The old paradigm of labeling people with mental health disorders and the stigma around that label has finally crumbled. The new paradigm of understanding there are root causes and long term solutions is here, and it’s now available to people all over the world. At Modern Holistic Health, we teach others about the main underlying causes of both mental health disorders and neurodegenerative disease. We also teach about the solutions that are working to reverse these issues. In addition to the causes and solutions we teach, we show studies on the effects of unprocessed emotions and unresolved trauma, and how the resulting fragmentation of the mind, body, and spirit can also be one of the many underlying causes of brain-related disorders. The use of psychedelic assisted therapy is showing amazing results for those who are struggling with brain related disorders that are also tied to trauma, unprocessed emotions, and mind, body, and spirit fragmentation.
6. Treating eating disorders
Psychedelics have been found effective in treating eating disorders, and many who struggle with anorexia, bulimia, or obesity turn to psychedelics to help them overcome their fixation with food, weight, and body image. Patients undergoing this type of treatment report improved mood, better self-esteem and healthier relationships with food after taking these substances.
7. Treatment-resistant depression
Treatment-resistant depression is a difficult disorder to address, as it doesn’t respond to the standard therapies. One study found that ketamine has promising results when addressing treatment-resistant depression. Not only was this medication able to lift patients’ spirits, researchers found it actually changed the physical structure of the brain, resulting in fast-acting antidepressant effects. One of the ancient medicines that is being used to resolve treatment resistant depression is Psilocybin (magic mushrooms). Many studies, including one recent one from John Hopkins University, have shown impressive and lasting results.
8. Busting anxiety
Anxiety disorders are among the most common mental health conditions, affecting 40 million adults in the United States, and can be difficult to treat. Psychedelic therapy has been found helpful for those struggling with anxiety as it allows patients to face their fears and learn how to cope with them in a non-threatening environment.
9. Fear of death or dying
Many people struggle with anxiety about mortality, the unknown, and what happens after we die. Psychedelic therapy can help ease feelings of existential dread, and while it’s not for everyone, some report feeling more connected to the universe and in tune with their spiritual selves.
10. Ethical treatment for all
One final benefit of psychedelic-assisted therapy, and the reason we should all be talking about it, is that these substances are not addictive, have few if any side effects, there’s no evidence of physiological harm when used in a controlled setting, and they’re generally considered safe. These medications aren’t just for those labeled with severe cases of mental illness; anyone struggling with trauma, addiction, PTSD, anxiety, or depression can benefit from applying psychedelic therapy in their lives.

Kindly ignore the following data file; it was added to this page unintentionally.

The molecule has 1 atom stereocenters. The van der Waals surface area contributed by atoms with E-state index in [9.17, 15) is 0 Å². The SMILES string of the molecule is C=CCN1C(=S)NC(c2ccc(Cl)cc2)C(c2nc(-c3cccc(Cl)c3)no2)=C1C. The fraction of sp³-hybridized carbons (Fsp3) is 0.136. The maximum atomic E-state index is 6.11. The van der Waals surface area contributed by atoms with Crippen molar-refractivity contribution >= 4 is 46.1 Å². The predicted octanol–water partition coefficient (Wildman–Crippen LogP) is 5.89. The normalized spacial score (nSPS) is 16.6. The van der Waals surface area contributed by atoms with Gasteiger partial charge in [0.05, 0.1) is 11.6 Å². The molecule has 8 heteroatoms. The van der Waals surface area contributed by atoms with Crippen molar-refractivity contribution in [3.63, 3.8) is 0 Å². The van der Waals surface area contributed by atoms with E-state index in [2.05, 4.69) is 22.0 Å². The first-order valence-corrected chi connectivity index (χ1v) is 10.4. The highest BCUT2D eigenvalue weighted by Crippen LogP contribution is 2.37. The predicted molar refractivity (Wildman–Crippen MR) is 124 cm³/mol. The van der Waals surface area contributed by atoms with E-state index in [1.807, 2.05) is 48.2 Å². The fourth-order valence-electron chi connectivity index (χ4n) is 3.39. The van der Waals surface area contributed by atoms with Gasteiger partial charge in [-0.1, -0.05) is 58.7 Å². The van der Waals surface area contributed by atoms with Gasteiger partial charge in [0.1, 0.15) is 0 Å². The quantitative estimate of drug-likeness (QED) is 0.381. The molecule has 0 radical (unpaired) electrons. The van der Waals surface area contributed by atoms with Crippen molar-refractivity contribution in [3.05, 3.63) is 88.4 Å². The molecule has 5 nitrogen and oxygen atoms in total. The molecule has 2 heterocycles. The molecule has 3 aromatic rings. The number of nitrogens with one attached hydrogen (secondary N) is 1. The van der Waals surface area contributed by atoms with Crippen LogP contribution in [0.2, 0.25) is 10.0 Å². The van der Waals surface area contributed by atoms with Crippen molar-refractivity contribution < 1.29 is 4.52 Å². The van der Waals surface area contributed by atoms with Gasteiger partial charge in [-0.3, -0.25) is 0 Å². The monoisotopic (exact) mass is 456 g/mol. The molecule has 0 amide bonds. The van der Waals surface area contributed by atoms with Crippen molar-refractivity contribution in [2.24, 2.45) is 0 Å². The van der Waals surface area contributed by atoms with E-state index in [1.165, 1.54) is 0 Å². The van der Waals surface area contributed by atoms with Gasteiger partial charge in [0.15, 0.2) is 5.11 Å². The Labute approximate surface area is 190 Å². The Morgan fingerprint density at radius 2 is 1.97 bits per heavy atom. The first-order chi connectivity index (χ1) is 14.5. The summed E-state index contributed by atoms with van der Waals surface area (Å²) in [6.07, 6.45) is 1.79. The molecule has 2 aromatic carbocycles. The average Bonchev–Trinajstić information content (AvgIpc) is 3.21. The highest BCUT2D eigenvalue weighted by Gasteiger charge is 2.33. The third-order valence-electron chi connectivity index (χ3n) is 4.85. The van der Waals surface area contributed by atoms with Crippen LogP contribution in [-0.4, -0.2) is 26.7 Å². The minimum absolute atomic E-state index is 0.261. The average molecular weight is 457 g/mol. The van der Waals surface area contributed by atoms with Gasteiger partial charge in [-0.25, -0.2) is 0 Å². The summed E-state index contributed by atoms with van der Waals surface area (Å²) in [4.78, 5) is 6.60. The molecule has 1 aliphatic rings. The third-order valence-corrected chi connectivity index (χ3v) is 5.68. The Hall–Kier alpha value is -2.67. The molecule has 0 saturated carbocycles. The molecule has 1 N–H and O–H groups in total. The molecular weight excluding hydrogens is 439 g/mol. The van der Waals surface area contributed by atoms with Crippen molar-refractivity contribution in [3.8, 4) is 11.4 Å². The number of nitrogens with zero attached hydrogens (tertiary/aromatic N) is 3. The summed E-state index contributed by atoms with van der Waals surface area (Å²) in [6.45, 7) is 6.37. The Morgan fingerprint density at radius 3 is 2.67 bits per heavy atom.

What are some of these psychedelics being used today, and how do they work?
Psychedelics are psychoactive substances with the ability to change how people feel, think, and behave. They do this by stimulating receptor sites for neurotransmitters in the brain, including serotonin, responsible for regulating mood, perception and sleep.
Psychedelic substances can also help us reconnect with ourselves, others, and the natural world around us. They increase levels of serotonin and other mood-altering chemicals in our brain that foster emotional wellbeing, feelings of personal authenticity, and connection with ourselves, others and the natural world. They encourage openness to new ideas or experiences and promote integration of experiences, leading to greater self-awareness.
Some of the psychedelic substances being used therapeutically today include MDMA, Psilocybin, peyote (mescaline), ayahuasca and DMT, the cactus San Pedro, and LSD. All but LSD have been used in sacred healing and spiritual rites for thousands of years, and now these ancient medicines are also being used by thousands around the world and have made their popular resurgence.
LSD (Lysergic Acid Diethylamide) is a psychedelic that first made its introduction in 1938, and with its resurgence is now considered by researchers to be a promising therapeutic tool in the treatment of addicts, those with mild to severe mental health disorders, and those with PTSD. Dr Craig Blinderman, Director of Adult Psychotherapy at Columbia University Medical Center (CUMC), uses the psychedelic compound LSD in his psychotherapy sessions with patients struggling to overcome issues including cancer, anxiety, and addiction.
Psilocybin and other plant medicines are ancient medicines that have been used for thousands of years and work in similar ways. Many of these plant medicines work in similar ways – they stimulate brain receptors that increase our serotonin levels and other mood-altering chemicals leading to a feeling of euphoric wellbeing, feelings of personal authenticity, connection with ourselves, others, and the natural world around us. Psychedelic therapy is also used to assist people in overcoming spiritual issues such as fears or resistance that can interfere with our normal psychological development.
The paradigm of modern medicine is shifting rapidly towards the treatment of chronic diseases, mental health disorders, unresolved trauma, and unprocessed emotions with psychedelics. This movement has only just begun, and many believe it is here to stay.
Psychedelics are back – they’re changing medicine as we know it and giving people their lives back.